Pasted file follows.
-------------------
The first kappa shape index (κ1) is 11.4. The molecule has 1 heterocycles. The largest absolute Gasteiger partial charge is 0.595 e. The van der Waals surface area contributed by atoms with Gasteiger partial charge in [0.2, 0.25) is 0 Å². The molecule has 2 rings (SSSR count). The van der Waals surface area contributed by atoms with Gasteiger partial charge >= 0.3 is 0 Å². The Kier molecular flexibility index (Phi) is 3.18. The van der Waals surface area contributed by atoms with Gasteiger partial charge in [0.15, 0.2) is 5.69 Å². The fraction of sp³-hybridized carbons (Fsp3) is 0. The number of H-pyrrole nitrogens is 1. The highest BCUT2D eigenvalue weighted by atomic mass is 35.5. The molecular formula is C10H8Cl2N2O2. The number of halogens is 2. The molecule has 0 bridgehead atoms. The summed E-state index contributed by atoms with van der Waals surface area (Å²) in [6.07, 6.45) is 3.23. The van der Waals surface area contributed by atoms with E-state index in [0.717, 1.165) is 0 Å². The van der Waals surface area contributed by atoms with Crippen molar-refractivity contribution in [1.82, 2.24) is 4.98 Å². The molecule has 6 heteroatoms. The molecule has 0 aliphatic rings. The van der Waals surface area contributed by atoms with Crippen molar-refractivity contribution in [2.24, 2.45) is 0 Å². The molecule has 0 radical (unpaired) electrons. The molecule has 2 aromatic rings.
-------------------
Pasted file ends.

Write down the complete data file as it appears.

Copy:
The first kappa shape index (κ1) is 11.4. The molecule has 1 heterocycles. The largest absolute Gasteiger partial charge is 0.595 e. The van der Waals surface area contributed by atoms with Gasteiger partial charge in [0.2, 0.25) is 0 Å². The molecule has 2 rings (SSSR count). The van der Waals surface area contributed by atoms with Gasteiger partial charge >= 0.3 is 0 Å². The Kier molecular flexibility index (Phi) is 3.18. The van der Waals surface area contributed by atoms with Gasteiger partial charge in [0.15, 0.2) is 5.69 Å². The fraction of sp³-hybridized carbons (Fsp3) is 0. The number of H-pyrrole nitrogens is 1. The highest BCUT2D eigenvalue weighted by atomic mass is 35.5. The molecular formula is C10H8Cl2N2O2. The number of halogens is 2. The molecule has 0 bridgehead atoms. The summed E-state index contributed by atoms with van der Waals surface area (Å²) in [6.07, 6.45) is 3.23. The van der Waals surface area contributed by atoms with E-state index in [0.717, 1.165) is 0 Å². The van der Waals surface area contributed by atoms with Crippen molar-refractivity contribution in [1.82, 2.24) is 4.98 Å². The molecule has 6 heteroatoms. The molecule has 0 aliphatic rings. The van der Waals surface area contributed by atoms with Crippen molar-refractivity contribution in [2.24, 2.45) is 0 Å². The molecule has 0 radical (unpaired) electrons. The molecule has 2 aromatic rings.